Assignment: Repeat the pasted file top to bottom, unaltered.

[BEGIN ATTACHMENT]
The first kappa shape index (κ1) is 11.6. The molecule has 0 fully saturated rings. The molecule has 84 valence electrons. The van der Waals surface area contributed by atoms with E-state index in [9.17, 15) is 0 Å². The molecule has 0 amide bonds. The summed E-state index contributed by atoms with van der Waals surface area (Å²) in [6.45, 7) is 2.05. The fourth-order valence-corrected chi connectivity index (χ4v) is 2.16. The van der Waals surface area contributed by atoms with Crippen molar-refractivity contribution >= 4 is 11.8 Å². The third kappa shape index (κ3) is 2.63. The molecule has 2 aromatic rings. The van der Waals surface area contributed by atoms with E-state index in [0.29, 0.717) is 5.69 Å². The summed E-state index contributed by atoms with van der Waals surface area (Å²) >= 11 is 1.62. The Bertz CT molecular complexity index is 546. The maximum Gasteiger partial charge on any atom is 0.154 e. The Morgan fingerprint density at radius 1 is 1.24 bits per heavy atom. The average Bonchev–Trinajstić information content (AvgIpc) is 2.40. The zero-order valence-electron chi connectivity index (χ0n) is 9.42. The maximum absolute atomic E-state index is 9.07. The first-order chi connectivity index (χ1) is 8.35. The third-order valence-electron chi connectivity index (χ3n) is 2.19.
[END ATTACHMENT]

The first kappa shape index (κ1) is 11.6. The molecule has 0 fully saturated rings. The molecule has 84 valence electrons. The van der Waals surface area contributed by atoms with E-state index in [9.17, 15) is 0 Å². The molecule has 0 amide bonds. The summed E-state index contributed by atoms with van der Waals surface area (Å²) in [6.45, 7) is 2.05. The fourth-order valence-corrected chi connectivity index (χ4v) is 2.16. The van der Waals surface area contributed by atoms with Crippen molar-refractivity contribution >= 4 is 11.8 Å². The third kappa shape index (κ3) is 2.63. The molecule has 2 aromatic rings. The van der Waals surface area contributed by atoms with E-state index in [0.29, 0.717) is 5.69 Å². The summed E-state index contributed by atoms with van der Waals surface area (Å²) >= 11 is 1.62. The Bertz CT molecular complexity index is 546. The maximum Gasteiger partial charge on any atom is 0.154 e. The Morgan fingerprint density at radius 1 is 1.24 bits per heavy atom. The average Bonchev–Trinajstić information content (AvgIpc) is 2.40. The zero-order valence-electron chi connectivity index (χ0n) is 9.42. The maximum absolute atomic E-state index is 9.07. The first-order chi connectivity index (χ1) is 8.35. The third-order valence-electron chi connectivity index (χ3n) is 2.19.